The main product which Sonny revealed was the iPhone 5s. More specifically, his website was the first online to show the new brushed metal casings. The fallout for this for Apple was huge, the space grey and gold (champagne) casings were a big departure from what some might think of as traditional Apple design. Without cool new features and a new OS to talk about, the media focused its attention on the “tacky” gold case design and the fact that an Australian teenager had apparently outsmarted one of the most successful companies in the world by bribing their massively underpaid foreign employees. Most definitely not a good bit of PR.
Sony’s leaked corporate signage
Sony have been well known for their corporate leaks for a long time. Everything from mobile phone prototypes to television and camera specs hit the online news outlets weeks and months before they were announced, let alone made available to shoppers on the high-street.
Sony even managed to upset the gaming community, a group who definitely don’t like their surprises ruined. When they offered hit game Grand Theft Auto V for pre-release download through the PlayStation Network, users were able to access some of the games files to leak key plot points, game play elements and even the sought after soundtrack playlist.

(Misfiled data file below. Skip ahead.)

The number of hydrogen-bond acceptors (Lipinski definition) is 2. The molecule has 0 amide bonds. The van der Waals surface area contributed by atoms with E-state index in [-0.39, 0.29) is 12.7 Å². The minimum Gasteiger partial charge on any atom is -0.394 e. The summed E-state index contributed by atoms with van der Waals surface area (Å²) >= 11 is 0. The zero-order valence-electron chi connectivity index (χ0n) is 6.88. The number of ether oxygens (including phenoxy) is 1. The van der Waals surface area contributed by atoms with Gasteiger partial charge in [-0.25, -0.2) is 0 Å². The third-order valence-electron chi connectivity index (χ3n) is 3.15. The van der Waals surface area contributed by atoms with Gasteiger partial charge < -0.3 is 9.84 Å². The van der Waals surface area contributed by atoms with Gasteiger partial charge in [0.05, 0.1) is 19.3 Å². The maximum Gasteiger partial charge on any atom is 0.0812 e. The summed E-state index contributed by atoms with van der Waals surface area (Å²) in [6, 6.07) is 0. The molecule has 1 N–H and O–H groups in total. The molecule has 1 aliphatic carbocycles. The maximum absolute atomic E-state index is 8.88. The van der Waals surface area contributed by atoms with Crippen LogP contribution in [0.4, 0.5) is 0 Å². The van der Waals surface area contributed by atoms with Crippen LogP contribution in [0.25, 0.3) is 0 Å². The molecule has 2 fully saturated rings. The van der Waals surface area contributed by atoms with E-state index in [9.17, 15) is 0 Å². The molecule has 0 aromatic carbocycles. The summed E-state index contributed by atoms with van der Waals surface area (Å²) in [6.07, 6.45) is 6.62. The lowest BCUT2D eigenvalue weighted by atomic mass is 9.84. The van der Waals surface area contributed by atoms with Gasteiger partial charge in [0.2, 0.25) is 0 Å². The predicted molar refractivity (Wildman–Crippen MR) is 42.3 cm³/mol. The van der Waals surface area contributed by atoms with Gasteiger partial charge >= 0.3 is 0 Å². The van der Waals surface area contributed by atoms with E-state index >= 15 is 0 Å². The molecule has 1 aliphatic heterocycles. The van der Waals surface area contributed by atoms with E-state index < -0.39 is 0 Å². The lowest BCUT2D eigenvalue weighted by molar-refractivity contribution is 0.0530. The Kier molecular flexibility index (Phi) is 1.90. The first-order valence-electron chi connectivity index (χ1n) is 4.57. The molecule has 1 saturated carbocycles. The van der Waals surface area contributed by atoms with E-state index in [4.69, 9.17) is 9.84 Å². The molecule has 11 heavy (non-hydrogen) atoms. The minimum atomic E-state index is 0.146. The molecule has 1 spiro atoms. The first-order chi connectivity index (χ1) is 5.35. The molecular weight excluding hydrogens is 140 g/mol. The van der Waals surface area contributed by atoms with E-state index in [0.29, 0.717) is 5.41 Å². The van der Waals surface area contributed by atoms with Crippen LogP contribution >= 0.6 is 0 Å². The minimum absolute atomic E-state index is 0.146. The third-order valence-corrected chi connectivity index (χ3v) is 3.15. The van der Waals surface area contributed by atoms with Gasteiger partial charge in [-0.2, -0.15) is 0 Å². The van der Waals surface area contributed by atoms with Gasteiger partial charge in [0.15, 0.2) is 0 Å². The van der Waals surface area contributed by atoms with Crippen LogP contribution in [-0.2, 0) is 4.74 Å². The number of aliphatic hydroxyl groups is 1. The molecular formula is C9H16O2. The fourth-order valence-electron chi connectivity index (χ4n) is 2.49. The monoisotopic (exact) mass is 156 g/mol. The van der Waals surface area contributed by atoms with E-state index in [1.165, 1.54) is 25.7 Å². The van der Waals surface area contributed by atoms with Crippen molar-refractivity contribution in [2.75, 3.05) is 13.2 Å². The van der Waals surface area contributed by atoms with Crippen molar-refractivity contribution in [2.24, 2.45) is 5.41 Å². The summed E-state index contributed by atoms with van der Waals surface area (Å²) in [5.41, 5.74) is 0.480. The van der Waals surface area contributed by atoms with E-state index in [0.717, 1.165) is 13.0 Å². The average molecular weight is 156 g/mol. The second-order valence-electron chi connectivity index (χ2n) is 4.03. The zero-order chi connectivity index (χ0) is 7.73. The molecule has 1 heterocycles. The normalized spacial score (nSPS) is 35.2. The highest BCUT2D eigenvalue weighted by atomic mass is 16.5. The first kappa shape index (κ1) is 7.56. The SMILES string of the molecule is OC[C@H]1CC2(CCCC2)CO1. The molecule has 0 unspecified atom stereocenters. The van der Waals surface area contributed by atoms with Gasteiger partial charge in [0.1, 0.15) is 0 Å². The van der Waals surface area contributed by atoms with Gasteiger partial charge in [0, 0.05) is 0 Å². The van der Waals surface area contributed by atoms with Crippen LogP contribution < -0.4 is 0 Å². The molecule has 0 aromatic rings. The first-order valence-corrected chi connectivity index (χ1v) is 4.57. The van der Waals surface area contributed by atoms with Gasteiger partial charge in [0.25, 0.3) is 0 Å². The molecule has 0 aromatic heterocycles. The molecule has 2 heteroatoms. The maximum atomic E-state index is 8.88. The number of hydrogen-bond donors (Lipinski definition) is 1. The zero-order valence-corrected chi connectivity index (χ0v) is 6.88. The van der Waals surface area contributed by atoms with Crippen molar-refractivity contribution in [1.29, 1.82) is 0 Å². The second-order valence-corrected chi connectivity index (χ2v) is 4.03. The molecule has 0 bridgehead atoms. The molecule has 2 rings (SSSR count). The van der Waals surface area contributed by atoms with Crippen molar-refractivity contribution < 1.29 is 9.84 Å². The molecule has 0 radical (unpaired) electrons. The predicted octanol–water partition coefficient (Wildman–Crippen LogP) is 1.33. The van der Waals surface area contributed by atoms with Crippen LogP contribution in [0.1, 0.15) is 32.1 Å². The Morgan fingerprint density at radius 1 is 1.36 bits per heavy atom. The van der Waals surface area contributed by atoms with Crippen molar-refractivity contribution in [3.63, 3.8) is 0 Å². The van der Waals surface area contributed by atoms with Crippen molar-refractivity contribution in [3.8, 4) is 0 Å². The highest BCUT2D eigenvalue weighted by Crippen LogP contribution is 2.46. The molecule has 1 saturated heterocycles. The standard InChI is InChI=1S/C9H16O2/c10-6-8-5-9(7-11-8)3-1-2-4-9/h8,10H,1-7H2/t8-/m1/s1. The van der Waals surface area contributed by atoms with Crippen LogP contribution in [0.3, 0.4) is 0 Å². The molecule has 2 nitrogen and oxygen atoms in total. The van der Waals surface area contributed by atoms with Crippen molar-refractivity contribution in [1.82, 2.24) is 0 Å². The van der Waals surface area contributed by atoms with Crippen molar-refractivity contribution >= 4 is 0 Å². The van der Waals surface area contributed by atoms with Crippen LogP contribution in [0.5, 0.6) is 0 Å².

Their most humiliating leak is a recent one though. To curb the slew of corporate leaks coming from their head office, Sony invested in a new leaking policy which was communicated with signage throughout their offices. Before the day had even ended an unscrupulous employee had shared a snap of the poster in question on social media for the world to see, prompting headlines like “Sony’s no more leaks poster gets leaked” and bringing even more attention to their past security failings.
Universal Music’s uphill struggle.
Universal Music are fighting a constant battle against internet piracy and pre-release leaks including the leak of Lady Gaga’s new Artpop album and U2’s Horizon album almost two weeks before they were due for official release. What makes the situation especially difficult for Universal is that it’s sometimes the artist’s themselves who are making these albums and songs available to bloggers before general release.